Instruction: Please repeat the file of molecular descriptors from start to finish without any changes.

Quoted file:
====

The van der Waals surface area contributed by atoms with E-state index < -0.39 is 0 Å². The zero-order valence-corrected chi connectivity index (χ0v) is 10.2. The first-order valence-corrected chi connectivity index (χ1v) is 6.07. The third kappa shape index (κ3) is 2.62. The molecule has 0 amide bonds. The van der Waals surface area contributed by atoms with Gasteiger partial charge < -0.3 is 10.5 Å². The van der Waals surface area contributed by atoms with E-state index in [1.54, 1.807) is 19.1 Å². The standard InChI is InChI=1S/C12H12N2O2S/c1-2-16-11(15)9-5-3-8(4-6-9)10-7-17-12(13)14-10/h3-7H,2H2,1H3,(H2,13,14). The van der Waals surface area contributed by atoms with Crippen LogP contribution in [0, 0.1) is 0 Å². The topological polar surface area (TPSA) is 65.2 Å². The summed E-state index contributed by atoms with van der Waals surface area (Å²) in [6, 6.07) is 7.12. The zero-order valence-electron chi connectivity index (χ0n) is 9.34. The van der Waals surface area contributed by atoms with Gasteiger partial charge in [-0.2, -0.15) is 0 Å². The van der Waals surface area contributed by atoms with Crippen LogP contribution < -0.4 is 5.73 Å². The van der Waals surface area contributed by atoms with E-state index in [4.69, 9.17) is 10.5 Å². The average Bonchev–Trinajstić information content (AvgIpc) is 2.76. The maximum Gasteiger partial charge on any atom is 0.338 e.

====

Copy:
The van der Waals surface area contributed by atoms with E-state index < -0.39 is 0 Å². The zero-order valence-corrected chi connectivity index (χ0v) is 10.2. The first-order valence-corrected chi connectivity index (χ1v) is 6.07. The third kappa shape index (κ3) is 2.62. The molecule has 0 amide bonds. The van der Waals surface area contributed by atoms with Gasteiger partial charge < -0.3 is 10.5 Å². The van der Waals surface area contributed by atoms with E-state index in [1.54, 1.807) is 19.1 Å². The standard InChI is InChI=1S/C12H12N2O2S/c1-2-16-11(15)9-5-3-8(4-6-9)10-7-17-12(13)14-10/h3-7H,2H2,1H3,(H2,13,14). The van der Waals surface area contributed by atoms with Crippen LogP contribution in [0, 0.1) is 0 Å². The topological polar surface area (TPSA) is 65.2 Å². The summed E-state index contributed by atoms with van der Waals surface area (Å²) in [6, 6.07) is 7.12. The zero-order valence-electron chi connectivity index (χ0n) is 9.34. The van der Waals surface area contributed by atoms with Gasteiger partial charge in [-0.2, -0.15) is 0 Å². The van der Waals surface area contributed by atoms with Crippen LogP contribution < -0.4 is 5.73 Å². The van der Waals surface area contributed by atoms with E-state index in [4.69, 9.17) is 10.5 Å². The average Bonchev–Trinajstić information content (AvgIpc) is 2.76. The maximum Gasteiger partial charge on any atom is 0.338 e.